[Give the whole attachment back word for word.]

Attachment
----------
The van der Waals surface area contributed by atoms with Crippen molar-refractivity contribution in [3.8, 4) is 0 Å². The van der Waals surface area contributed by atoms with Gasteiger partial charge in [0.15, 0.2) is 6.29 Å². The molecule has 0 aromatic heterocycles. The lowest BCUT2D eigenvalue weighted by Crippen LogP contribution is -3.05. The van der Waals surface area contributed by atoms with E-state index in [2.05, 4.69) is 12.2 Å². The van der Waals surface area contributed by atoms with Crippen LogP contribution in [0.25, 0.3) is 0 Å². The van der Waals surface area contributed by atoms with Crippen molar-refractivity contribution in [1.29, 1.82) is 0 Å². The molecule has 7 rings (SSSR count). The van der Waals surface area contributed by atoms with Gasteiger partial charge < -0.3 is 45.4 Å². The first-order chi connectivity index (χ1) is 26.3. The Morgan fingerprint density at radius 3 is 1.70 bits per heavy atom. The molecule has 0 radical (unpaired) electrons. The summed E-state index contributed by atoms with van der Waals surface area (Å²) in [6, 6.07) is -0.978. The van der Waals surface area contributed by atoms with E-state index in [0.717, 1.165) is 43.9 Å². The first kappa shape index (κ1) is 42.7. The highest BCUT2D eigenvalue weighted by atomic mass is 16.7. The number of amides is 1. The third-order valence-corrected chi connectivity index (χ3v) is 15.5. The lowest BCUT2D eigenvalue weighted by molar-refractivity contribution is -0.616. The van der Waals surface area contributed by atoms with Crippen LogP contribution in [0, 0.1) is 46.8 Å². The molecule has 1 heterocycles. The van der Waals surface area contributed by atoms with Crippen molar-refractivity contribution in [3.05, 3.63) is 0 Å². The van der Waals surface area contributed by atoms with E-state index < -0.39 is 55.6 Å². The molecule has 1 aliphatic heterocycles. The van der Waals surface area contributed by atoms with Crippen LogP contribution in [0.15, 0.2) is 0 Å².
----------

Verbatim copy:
The van der Waals surface area contributed by atoms with Crippen molar-refractivity contribution in [3.8, 4) is 0 Å². The van der Waals surface area contributed by atoms with Gasteiger partial charge in [0.15, 0.2) is 6.29 Å². The molecule has 0 aromatic heterocycles. The lowest BCUT2D eigenvalue weighted by Crippen LogP contribution is -3.05. The van der Waals surface area contributed by atoms with E-state index in [2.05, 4.69) is 12.2 Å². The van der Waals surface area contributed by atoms with Crippen LogP contribution in [0.25, 0.3) is 0 Å². The van der Waals surface area contributed by atoms with Crippen molar-refractivity contribution in [1.29, 1.82) is 0 Å². The molecule has 7 rings (SSSR count). The van der Waals surface area contributed by atoms with Gasteiger partial charge < -0.3 is 45.4 Å². The first-order chi connectivity index (χ1) is 26.3. The Morgan fingerprint density at radius 3 is 1.70 bits per heavy atom. The molecule has 0 radical (unpaired) electrons. The summed E-state index contributed by atoms with van der Waals surface area (Å²) in [6, 6.07) is -0.978. The van der Waals surface area contributed by atoms with E-state index in [0.717, 1.165) is 43.9 Å². The first kappa shape index (κ1) is 42.7. The highest BCUT2D eigenvalue weighted by atomic mass is 16.7. The number of amides is 1. The third-order valence-corrected chi connectivity index (χ3v) is 15.5. The lowest BCUT2D eigenvalue weighted by molar-refractivity contribution is -0.616. The van der Waals surface area contributed by atoms with Crippen LogP contribution in [0, 0.1) is 46.8 Å². The molecule has 1 heterocycles. The van der Waals surface area contributed by atoms with Crippen molar-refractivity contribution in [3.05, 3.63) is 0 Å². The van der Waals surface area contributed by atoms with E-state index < -0.39 is 55.6 Å². The molecule has 1 aliphatic heterocycles. The van der Waals surface area contributed by atoms with Crippen LogP contribution in [0.15, 0.2) is 0 Å².